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Is bootleg vodka putting your life in danger?

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In this tight economic climate it might seem like a good money saving tip to buy a fake brand of alcohol - but it could cost you a lot more in the future.

Bootleg alcohol is made illegally by unlicensed traders, so there is no regulation or control as to what they put into it.

Counterfeit alcohol recently seized in Derby contained seven times the permitted levels of cadmium, which can cause kidney damage, and six times the permitted levels of lead, which can harm the nervous and reproductive systems.

Also discovered in Derby was fake Drop Vodka which contained isopropyl alcohol - which is normally used as a cleaning fluid - and acetone, which is nail polish remover.

A chemical that is commonly found in bootleg alcohol is Methanol, or wood alcohol, which is used in anti-freeze. Methanol has a very similar odour to drinkable alcohol so is hard to detect, but it can be highly dangerous even when drunk small quantities.

Methanol is purple so it is mixed with bleach to make it clear and it is usually found in fake vodka.

If drunk, it can leave you blind and with kidney damage and if a large amount is drunk it can even cause death.

A consultant at Lincoln County Hospital, Vikas Sodiwala, told the BBC that patients were being admitted to hospital with dizziness, nausea, stomach pains, vomiting and blurred vision after drinking counterfeit alcohol.

He said they told him they had bought it at off-licences, drank it at a party, or even bought it from car boot sales.

"Methanol can attack the optic nerve at the back of the eye. This is what can affect a person's vision and in some cases make them blind," he said.

"I'm hearing this is now a nationwide problem and other colleagues in the East Midlands are reporting an increase in patients who don't realise they've consumed industrial alcohol not vodka."

In a recent crackdown on counterfeit goods, shopkeepers, cafes and pubs were targeted in London in operation Condor, where thousands of premises were searched for unlicensed and illicit goods.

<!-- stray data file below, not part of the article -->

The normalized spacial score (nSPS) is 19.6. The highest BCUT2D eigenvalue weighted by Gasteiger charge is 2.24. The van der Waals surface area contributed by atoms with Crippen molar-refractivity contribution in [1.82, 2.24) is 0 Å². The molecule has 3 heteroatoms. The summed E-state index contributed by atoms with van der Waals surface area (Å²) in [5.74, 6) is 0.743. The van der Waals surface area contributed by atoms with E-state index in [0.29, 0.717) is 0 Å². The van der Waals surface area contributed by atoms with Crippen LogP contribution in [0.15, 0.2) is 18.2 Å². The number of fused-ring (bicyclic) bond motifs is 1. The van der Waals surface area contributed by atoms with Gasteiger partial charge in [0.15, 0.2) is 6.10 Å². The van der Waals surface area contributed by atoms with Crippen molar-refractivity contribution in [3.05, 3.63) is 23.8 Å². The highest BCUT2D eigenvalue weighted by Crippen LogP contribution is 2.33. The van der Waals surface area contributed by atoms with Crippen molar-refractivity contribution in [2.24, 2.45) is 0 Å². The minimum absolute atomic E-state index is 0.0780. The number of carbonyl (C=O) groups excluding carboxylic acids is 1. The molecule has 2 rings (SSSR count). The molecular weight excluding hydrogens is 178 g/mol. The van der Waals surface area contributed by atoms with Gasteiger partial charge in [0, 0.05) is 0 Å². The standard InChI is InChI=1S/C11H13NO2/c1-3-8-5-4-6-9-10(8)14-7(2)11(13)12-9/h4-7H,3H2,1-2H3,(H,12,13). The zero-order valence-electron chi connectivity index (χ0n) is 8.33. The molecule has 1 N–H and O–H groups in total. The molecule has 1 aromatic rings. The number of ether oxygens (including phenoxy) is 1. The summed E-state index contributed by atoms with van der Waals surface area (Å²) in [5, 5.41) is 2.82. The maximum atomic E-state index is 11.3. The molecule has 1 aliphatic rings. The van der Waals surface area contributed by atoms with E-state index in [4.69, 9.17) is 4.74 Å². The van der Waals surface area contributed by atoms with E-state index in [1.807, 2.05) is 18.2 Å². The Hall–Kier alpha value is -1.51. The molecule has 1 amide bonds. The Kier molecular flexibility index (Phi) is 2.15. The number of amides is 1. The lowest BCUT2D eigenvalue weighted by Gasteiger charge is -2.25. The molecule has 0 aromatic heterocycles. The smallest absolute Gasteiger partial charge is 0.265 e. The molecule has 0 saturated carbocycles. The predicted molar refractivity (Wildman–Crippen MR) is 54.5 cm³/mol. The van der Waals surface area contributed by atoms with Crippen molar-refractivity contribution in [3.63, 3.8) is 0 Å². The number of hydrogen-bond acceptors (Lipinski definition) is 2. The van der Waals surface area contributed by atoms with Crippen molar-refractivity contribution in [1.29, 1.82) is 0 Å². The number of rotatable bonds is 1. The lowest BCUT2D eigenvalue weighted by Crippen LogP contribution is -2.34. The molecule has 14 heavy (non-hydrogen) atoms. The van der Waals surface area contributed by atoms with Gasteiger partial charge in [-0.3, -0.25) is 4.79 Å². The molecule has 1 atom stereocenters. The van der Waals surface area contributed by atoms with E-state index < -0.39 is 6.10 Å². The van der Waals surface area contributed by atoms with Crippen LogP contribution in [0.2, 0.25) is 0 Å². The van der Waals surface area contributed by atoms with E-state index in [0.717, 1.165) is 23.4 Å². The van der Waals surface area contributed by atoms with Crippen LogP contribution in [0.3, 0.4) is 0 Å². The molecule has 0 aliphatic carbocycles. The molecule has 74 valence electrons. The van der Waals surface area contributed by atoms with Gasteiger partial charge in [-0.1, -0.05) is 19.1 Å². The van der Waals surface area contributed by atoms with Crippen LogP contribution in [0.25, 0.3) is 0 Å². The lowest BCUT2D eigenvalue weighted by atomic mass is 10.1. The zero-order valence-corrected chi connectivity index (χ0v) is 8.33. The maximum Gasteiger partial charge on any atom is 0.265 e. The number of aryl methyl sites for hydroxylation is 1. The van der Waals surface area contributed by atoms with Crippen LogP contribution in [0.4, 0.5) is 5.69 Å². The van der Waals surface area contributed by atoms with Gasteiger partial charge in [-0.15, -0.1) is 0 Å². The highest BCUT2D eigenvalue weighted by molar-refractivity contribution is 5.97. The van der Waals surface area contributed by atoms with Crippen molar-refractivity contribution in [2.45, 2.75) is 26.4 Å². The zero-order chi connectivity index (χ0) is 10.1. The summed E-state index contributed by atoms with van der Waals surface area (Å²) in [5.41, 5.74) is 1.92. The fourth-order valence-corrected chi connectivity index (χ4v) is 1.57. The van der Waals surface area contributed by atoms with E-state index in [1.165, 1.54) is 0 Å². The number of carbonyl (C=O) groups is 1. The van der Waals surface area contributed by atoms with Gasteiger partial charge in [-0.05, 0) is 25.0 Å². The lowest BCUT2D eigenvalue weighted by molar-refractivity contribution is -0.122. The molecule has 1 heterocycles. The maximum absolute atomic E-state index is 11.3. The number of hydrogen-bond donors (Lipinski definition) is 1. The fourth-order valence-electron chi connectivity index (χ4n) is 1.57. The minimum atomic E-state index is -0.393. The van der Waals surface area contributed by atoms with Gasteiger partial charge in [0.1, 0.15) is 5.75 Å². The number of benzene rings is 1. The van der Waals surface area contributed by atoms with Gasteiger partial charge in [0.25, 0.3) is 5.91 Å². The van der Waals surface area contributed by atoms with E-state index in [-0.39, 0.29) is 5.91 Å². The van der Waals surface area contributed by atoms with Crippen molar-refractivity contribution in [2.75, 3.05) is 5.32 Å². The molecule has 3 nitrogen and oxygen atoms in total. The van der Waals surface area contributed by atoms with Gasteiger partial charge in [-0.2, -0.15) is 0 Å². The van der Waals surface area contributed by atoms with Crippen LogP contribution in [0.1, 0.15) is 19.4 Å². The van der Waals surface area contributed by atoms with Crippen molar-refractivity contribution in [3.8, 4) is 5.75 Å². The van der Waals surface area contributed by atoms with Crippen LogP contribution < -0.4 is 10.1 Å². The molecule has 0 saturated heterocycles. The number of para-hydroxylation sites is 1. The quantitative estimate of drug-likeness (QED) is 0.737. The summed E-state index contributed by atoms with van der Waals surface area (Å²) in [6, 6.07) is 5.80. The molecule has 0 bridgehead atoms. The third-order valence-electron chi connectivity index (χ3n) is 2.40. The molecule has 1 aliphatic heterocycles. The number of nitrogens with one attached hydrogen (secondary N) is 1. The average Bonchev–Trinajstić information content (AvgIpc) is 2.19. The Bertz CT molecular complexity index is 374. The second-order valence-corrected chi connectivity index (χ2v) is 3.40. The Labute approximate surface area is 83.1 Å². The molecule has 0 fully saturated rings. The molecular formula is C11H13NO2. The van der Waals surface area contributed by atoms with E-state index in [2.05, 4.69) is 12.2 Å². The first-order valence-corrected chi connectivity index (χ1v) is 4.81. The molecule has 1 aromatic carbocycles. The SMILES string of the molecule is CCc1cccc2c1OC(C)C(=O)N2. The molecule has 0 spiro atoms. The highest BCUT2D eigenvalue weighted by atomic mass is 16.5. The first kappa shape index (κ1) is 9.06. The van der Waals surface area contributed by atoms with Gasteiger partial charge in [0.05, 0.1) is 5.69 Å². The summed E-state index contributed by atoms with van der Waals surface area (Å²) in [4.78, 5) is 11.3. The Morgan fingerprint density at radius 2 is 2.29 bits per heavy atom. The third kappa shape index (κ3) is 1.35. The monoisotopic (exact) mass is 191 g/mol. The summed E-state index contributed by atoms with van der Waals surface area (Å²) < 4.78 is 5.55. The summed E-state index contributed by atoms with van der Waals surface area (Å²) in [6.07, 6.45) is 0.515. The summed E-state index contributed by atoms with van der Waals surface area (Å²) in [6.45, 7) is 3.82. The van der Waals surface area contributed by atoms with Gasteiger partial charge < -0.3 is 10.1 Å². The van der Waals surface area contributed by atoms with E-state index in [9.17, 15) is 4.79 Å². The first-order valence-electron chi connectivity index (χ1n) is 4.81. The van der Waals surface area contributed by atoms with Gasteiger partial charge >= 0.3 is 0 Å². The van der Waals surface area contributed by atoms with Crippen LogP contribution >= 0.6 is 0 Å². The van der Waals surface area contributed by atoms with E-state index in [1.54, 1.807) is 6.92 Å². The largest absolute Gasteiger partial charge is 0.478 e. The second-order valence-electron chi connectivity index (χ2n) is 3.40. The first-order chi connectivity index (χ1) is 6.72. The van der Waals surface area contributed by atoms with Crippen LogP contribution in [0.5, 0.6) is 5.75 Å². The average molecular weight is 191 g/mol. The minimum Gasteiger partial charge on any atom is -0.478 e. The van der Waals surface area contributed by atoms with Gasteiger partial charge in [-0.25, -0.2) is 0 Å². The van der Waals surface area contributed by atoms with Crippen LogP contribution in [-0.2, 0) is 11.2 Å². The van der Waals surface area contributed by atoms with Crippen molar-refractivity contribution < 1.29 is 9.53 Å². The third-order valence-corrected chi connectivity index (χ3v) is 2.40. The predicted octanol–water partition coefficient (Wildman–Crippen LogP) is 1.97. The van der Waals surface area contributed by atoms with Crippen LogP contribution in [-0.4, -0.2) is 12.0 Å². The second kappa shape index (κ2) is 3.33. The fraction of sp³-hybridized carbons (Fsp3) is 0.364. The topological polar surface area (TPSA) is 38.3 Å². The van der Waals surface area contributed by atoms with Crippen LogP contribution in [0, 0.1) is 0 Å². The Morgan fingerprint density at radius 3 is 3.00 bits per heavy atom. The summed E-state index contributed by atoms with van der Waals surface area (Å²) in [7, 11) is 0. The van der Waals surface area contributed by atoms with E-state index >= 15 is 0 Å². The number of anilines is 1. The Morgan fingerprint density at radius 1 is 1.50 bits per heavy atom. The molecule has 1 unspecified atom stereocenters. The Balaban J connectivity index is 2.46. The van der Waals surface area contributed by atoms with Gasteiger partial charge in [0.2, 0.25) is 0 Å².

A Metropolitan Police Press Officer said: “During the course of the operation more than 1,500 officers from boroughs and specialist units worked on Operation Condor, using a range of tactics to bring unlicensed activity to account.

“Among the items seized were 50 Litres of counterfeit vodka in Forest Gate and 250 cases of alcohol in Islington.”

Unlicensed and fake alcohol brands are costing both the NHS and the drinks industry millions of pounds.

Trading Standards are warning students especially to be careful when drinking and to be on the lookout for bootleg alcohol. Their advice is to be sensible and don’t buy from people who approach you with an offer of cheap alcohol.

If buying from an off-licence and the price seems too good to be true, check the label to make sure it is safe to drink. If it looks like the label is made cheaply or has a spelling error, if you have an iPhone you can scan the barcode and see if it does come up as the correct product.

Although the recent discoveries of bootleg alcohol factories has rocked in the last few years the police and Trading Standards are working hard to ensure the problem is tackled and does not become a nationwide epidemic.

An Association of Chief Police Officer spokesperson said of the issue: “The police service works closely with HMRC to tackle the problem of illicit and counterfeit alcohol which is available in our communities.

“All intelligence is taken seriously and forces work with local authorities to reduce the availability of illegal alcohol to the public.”

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